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From Kansas City Star, August 15, 1929, page 2

Can anyone identify the model of this Swallow biplane? On August 14, 1929, my great grandfather, Humphrey Woods, was fatally injured in the crash of a plane piloted by Thomas Tobiason. The plane was intentionally put into a tailspin at 3000 feet to get Woods accustomed to the sensation of spinning. (Woods was seeking to get his commercial pilot license and needed to be able to recover from a tailspin.) The plane recovered at 300 feet but went into another spin. The pilot righted it just before it crashed. It looks like the front part of the plane hit the ground with considerable forward force, suggesting that the pilot was trying to generate lift over the wings. The front landing gear is destroyed but the tail skid remains.

The August 15, 1929 Kansas City Star reported that it was a Swallow biplane. I do not think that this is a Swallow made while E. M. Laird was with the company. I would expect to see four struts leaning in the same basic direction, unless the two inner struts were built into the fuselage. The tail does not look like the New Swallow photos in which the rudder portion of the vertical stabilizer goes all the way to the top. The tail of this plane does not have the usual contour of other Swallows, perhaps because of damage from the crash. The shape of the fuselage is not as streamlined as the Swallow TP or the Swallow J5. It seems more consistent with the Swallow OX-5 and Swallow N4028, which is my best guess at present.

Thank you for your help. My Dad asked if it was a Laird Swallow on www.earlyaviators.com/elaird03.htm but never received an answer.

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    $\begingroup$ That looks like a survivable crash. He was probably killed by head injuries from lack of a shoulder harness. $\endgroup$
    – John K
    Commented May 2, 2022 at 13:05
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    $\begingroup$ According to the text of the article, while Thomas Tobiason was killed in this crash, Humphrey Woods was only "injured seriously". Maybe he died later after the article was published? $\endgroup$ Commented May 2, 2022 at 20:19

3 Answers 3

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The report: Aircraft Accidents: Letter from the Acting Secretary of Commerce Transmitting, in Response to Senate Resolution No. 206, Information on Aircraft Accidents which Have Occured Between the Dates of May 20, 1926, and May 16, 1930, of which the Department Has a Record. lists the accident on page 150.

The make and model of the aircraft is listed as "Swallow" and the name and model of engine is shown as "Curtiss OX-5".

Screenshot of the table of accidents, listing the subject accident

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    $\begingroup$ What does "Do" stand for in this list? $\endgroup$
    – towe
    Commented May 2, 2022 at 12:08
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    $\begingroup$ @towe: it is an abbreviation of ditto, meaning "same as the above". Nowadays it is more common to use one or more quotation marks. $\endgroup$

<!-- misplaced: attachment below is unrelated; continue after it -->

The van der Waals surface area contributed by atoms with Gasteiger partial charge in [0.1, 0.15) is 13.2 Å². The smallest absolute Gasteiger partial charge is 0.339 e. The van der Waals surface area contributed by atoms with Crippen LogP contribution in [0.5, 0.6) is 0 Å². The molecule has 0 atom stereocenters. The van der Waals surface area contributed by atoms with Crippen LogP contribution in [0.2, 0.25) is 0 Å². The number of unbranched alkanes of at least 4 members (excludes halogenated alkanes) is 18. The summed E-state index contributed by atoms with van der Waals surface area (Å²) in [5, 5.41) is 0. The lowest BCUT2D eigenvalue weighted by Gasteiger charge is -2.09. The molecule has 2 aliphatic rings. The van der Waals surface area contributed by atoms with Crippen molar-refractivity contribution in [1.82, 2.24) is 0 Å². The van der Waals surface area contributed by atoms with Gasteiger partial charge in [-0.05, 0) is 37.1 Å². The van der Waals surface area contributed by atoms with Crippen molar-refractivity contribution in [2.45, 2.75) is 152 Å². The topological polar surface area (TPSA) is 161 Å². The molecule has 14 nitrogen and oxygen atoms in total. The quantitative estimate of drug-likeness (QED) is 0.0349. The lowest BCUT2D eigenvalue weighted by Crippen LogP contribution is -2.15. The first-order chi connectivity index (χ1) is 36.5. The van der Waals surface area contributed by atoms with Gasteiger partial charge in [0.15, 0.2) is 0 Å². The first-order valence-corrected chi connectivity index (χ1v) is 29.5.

– TonyK
    Commented May 2, 2022 at 13:58
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    $\begingroup$ Swallow info on Wikipedia $\endgroup$ Commented May 2, 2022 at 14:53
  • $\begingroup$ @TonyK Thank you. Yes, I usually use the - " - style. $\endgroup$
    – towe
    Commented May 3, 2022 at 5:26
  • $\begingroup$ @Fred Lawson, thank you! When I noticed the word "Variants," things started making much more sense! $\endgroup$
    – Steve
    Commented May 3, 2022 at 20:18
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The Swallow has the head protection behind the rear pilots cockpit. Varney airlines had 6 original OX-5 Airmail Swallows and they did not have the 'hump'. Neither did the Swallows prior to 1926. You may find the identical design on the Lincoln/Page LP-2 built from 1927. Varney added the diagonal strut to the outer wings after they replaced the OX-5 engines with the Wright 'Whirlwind' motors by June 1, 1926. A 1927 Laird Swallow was found and rebuilt for the 1976 re-enactment with United Airlines support. That plane is in the Seattle Airport. A 1927 was also found and currently flys at the Oshkosh, WI Pioneer airport. I am doing research on the only 6 Varney Swallows because I have artifacts from the chief pilot Leon D Cuddeback heirs in Idaho. Robert P Regan

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  • $\begingroup$ Correction to the above is a later model Swallow most likely a 1927 with the C-7 motor and not the OX-5. The tail is a Swallow rectangle with curve corners and the stabilizer is proper for all Swallows. Even though Stearman helped design the later swallows up to 1929 before he created his own company. There are plenty of Swallow pics and models and photos. $\endgroup$ Commented Apr 30, 2023 at 21:54
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Swallow msn:540 reg:NC5536
owner:Commercial Airways Corp /MO
Cancelled: 30.8.29

is a possibility, but I am not finding any other info online about it, and the accident was not entered into any of the accident databases, which seem to focus mainly on airliner accidents for that time period. Several Swallows were struck off the register that month but this is the only one of them that was recorded whose owner was near MO - however the records are very incomplete and there could have been others - or the date it was struck off the records simply not recorded.

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